I. Effects of Ocean Acidification on Shell Mechanics
Ocean acidification (OA) is one of the major environmental threats facing the planet. The amount of carbon dioxide (CO2) in the atmosphere is rising at an alarming rate and is predicted to double by the year 2100. About a third of all CO2 released into the atmosphere is absorbed by the world’s oceans, which results in a fundamental shift in the chemistry of seawater, making it more acidic. This has drastic and wide-ranging effects on marine life, which have been well documented over the past ten years. Our work assess how OA affects the mechanics, structure and composition of bivalve and crustacean shells, as well as the physiological basis for why such changes occur. Shells with altered mechanical properties are likely to be more susceptible to breakage by predators and physical factors, compromising survival.
II. Underwater Adhesion in Barnacles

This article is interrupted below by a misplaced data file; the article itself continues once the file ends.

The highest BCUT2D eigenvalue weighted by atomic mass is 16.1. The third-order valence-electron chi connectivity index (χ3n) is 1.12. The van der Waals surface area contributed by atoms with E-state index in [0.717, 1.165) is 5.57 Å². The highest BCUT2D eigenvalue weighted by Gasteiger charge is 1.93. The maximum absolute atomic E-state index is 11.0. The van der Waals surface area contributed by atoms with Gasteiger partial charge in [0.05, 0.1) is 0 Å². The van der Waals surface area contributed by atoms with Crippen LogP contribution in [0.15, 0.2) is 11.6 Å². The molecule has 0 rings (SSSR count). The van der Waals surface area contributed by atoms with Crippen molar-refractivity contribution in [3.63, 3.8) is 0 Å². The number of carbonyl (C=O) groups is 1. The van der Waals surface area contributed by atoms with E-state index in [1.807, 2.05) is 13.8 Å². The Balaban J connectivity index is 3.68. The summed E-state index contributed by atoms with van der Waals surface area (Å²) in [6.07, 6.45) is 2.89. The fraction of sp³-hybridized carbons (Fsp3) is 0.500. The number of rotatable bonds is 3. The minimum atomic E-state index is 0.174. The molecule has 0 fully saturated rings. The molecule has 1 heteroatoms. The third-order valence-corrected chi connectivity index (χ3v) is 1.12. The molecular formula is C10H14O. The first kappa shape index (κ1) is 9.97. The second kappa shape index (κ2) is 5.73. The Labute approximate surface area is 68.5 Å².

Barnacles can stick tenaciously to almost any hard surface in the ocean. They do this using a protein-based glue that quickly begins to harden (cure) upon release. Our past work has shown that barnacle glue is composed of amyloid-like nanofibrils, which have elastic properties. Curing of the glue involves a series of biochemical reactions that proceed in the same way vertebrate blood clots. Current work pairs adhesion strength testing with proteomic tools to elucidate the role of specific glue proteins in the overall adhesion process.
III. Barnacle Larval Behavior
Barnacle cyprid larvae play a key role in the animal’s life cycle. Adults are sessile, yet need to be close enough to other barnacles of the same species in order to reproduce. The free-swimming cyprid larvae are responsible for seeing that this occurs. Cyprids respond to a hierarchy of physical and chemical cues when deciding on a place to permanently settle, using well-developed sensory appendages. Our work focuses on chemical cues used in the settlement process, specifically pheromones released by other barnacles.